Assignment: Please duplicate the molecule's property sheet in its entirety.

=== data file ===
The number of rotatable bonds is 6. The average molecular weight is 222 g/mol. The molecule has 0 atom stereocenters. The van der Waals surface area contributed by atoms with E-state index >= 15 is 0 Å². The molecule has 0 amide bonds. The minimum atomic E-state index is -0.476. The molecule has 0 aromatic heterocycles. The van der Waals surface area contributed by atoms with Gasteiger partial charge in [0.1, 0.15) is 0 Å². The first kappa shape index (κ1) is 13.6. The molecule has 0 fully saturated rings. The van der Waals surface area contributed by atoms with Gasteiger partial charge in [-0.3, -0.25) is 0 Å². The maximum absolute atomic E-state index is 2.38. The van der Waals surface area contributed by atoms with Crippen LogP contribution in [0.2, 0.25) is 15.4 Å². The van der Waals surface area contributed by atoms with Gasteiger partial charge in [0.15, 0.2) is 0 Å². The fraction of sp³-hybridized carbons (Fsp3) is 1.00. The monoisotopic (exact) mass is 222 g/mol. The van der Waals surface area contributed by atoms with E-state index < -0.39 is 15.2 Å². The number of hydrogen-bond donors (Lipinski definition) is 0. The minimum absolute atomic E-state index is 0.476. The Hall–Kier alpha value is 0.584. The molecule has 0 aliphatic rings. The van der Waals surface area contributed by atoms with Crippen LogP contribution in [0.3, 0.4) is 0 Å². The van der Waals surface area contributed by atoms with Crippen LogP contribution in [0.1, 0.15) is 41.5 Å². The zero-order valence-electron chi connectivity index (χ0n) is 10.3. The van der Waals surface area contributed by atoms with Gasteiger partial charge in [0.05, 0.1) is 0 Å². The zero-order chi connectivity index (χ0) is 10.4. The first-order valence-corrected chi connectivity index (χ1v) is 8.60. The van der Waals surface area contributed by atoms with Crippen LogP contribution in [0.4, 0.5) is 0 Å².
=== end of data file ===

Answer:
The number of rotatable bonds is 6. The average molecular weight is 222 g/mol. The molecule has 0 atom stereocenters. The van der Waals surface area contributed by atoms with E-state index >= 15 is 0 Å². The molecule has 0 amide bonds. The minimum atomic E-state index is -0.476. The molecule has 0 aromatic heterocycles. The van der Waals surface area contributed by atoms with Gasteiger partial charge in [0.1, 0.15) is 0 Å². The first kappa shape index (κ1) is 13.6. The molecule has 0 fully saturated rings. The van der Waals surface area contributed by atoms with Gasteiger partial charge in [-0.3, -0.25) is 0 Å². The maximum absolute atomic E-state index is 2.38. The van der Waals surface area contributed by atoms with Crippen LogP contribution in [0.2, 0.25) is 15.4 Å². The van der Waals surface area contributed by atoms with Gasteiger partial charge in [0.15, 0.2) is 0 Å². The fraction of sp³-hybridized carbons (Fsp3) is 1.00. The monoisotopic (exact) mass is 222 g/mol. The van der Waals surface area contributed by atoms with E-state index < -0.39 is 15.2 Å². The number of hydrogen-bond donors (Lipinski definition) is 0. The minimum absolute atomic E-state index is 0.476. The Hall–Kier alpha value is 0.584. The molecule has 0 aliphatic rings. The van der Waals surface area contributed by atoms with Crippen LogP contribution in [0.3, 0.4) is 0 Å². The van der Waals surface area contributed by atoms with Crippen LogP contribution in [0.1, 0.15) is 41.5 Å². The zero-order valence-electron chi connectivity index (χ0n) is 10.3. The van der Waals surface area contributed by atoms with Gasteiger partial charge in [0.05, 0.1) is 0 Å². The zero-order chi connectivity index (χ0) is 10.4. The first-order valence-corrected chi connectivity index (χ1v) is 8.60. The van der Waals surface area contributed by atoms with Crippen LogP contribution in [0.4, 0.5) is 0 Å².